Star Rating
    4.5 Almost Perfect

    Battery test results: Treblab stuck a generous 39 hours and 34 minutes of battery life inside the Z7 Pro and equipped it with fast charging. It can recharge the headphones in just 2.5 hours.

    Treblab Z7 Pro Battery Comparison

    Treblab Z7 Pro battery comparison

    Dealing with batteries is always a hassle. Thankfully, most wireless headphones nowadays boast an excellent battery life, much like Treblab Z7 Pro.

    With 39 hours and 34 minutes on a single charge (with ANC on), you can squeeze an entire week of use. And even when you hear a “low battery” prompt, fast-charging support will fill you right up.

    • It takes only 20 minutes to add another five hours of playtime.

    Otherwise, headphones charge from 0-100% in 2.5 hours. They use a USB-C port for charging.


    Star Rating
    4.0 Great

    You get a good selection of premium and well-performing features like ANC, transparency mode, and touch gestures. However, there’s no app for customization and EQ settings.

    Treblab Z7 Pro headphones offer most of what you expect from “pro” headphones. Active noise cancelling works really well for the price, while the ambient sound mode only moderately boosts the ambient noise.

    Furthermore, a hidden proximity sensor automatically pauses playback when you put the headphones off your head. You can still trigger it by placing a finger inside the earcup, so I usually turn off this feature.

    Regarding controls, there’s a mix of both touch and physical ones. The physical controls are:

    • Power on/off
    • ANC and transparency on/off
    • Initiate Bluetooth pairing
    Treblab Z7 Pro physical controls
    Physical buttons on the back of the right ear cup.

    On the other hand, the responsive touch controls provide:

    • Double tap for playback commands
    • Swiping back and forward for skipping tracks
    • Swiping up and down to change volume
    • Tap and hold for 3 seconds to call a voice assistant

    Placing your entire hand over the right earcup activates the transparency mode.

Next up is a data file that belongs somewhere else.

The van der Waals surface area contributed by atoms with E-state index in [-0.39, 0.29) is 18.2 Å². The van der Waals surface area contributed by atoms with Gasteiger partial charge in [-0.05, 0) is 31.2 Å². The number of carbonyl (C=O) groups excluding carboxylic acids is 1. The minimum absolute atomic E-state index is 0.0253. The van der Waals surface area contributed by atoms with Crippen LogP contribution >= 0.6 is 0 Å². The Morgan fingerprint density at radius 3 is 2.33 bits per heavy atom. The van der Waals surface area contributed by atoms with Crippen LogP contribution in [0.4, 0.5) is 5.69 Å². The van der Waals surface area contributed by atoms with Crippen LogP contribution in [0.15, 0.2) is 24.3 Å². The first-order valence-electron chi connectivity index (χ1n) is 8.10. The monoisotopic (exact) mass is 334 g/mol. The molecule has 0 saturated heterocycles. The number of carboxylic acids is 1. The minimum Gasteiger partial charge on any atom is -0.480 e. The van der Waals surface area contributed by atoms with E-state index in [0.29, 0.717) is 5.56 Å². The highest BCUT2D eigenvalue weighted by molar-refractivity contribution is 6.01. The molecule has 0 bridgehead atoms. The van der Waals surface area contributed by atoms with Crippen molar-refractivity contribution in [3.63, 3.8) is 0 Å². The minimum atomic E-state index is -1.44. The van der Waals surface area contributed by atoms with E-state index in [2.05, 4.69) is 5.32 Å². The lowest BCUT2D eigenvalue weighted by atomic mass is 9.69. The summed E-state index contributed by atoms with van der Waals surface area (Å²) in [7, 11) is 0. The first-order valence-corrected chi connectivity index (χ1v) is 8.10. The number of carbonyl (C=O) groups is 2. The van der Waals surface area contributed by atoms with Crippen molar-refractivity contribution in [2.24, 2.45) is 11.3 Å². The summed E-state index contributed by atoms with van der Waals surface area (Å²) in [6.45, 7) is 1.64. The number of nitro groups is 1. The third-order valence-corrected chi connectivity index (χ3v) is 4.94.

Unfortunately, headphones lack a mobile app. Even Anker Soundcore Life Q30, which cost $80, have a full-fledged app with complete customization, whereas Treblab Z7 Pro don’t.

    While headphones by themselves work great, it would be nice to have the option to change the sound, relocate a touch gesture, or turn off the auto play/pause feature.

    Microphone Quality

    The voice quality from the main microphone in a quiet room is more than suitable for videoconferencing, online classes, and making quick phone calls.

    Treblab Z7 Pro Microphone Test

    The mic avoids overly aggressive filtering, resulting in fuller, more understandable vocals, albeit with more background sound.

    Using the headphones in a noisier place noticeably affects the call quality, making your voice muffled. However, the end result is still doable for quick voice calls.

    Noise Isolation

    Star Rating
    3.0 Good

    Passive noise isolation is average at best. It can reduce outside noises by half, but you’ll have to activate ANC to fully enjoy your music in peace.

    Despite having thick and dense earpads, Treblab Z7 Pro’s passive isolation isn’t all that impressive. It’s on par with Sony WH-CH710N, providing average results.

    Treblab Z7 Pro air vents
    Air vents on top of the ear cups.

    It seems the earcup’s plastic isn’t very thick, or it simply doesn’t have good sound-blocking characteristics.

    During real-life testing, headphones manage to reduce background noises by half. That might sound a lot, but it isn’t. You can still hear things around reasonably well.

    Furthermore, Treblab Z7 Pro also suffer from sound leakage. So you might want to reconsider how loudly you want to blast your music on a daily commute.

    Noise Cancelling

    Star Rating
    3.5 Almost Great

    Active noise cancellation works quite well for the price, eliminating almost all low frequencies and some of the higher ones. The highest tones are still audible, which is expected for the price.

    Check the Treblab Z7 Pro Active Noise Cancelling Test

    Treblab Z7 Pro Sound Quality Test – HeadphonesAddict

    Treblab Z7 Pro do a surprisingly good job blocking background noise. They do it better than Sony WH-CH710N, while they’re neck and neck with Anker Soundcore Life Q35.

    Like most affordable ANC headphones, the Z7 Pro also do the best with lower frequencies. It reduces around 95% of the low-end hum, as you can still hear it faintly in the background.

    That’s still good enough for commuters who want to primarily block engine noises.

    Active noise cancelling also blocks some of the midrange and treble.

    Nevertheless, Treblab Z7 Pro will help you make the noisiest environments less distracting, letting you enjoy your music without blasting it too loud.

    What about transparency mode?

    Awareness mode isn’t that impressive. It only moderately boosts the ambient sounds, so you have to take the headphones off when speaking to someone.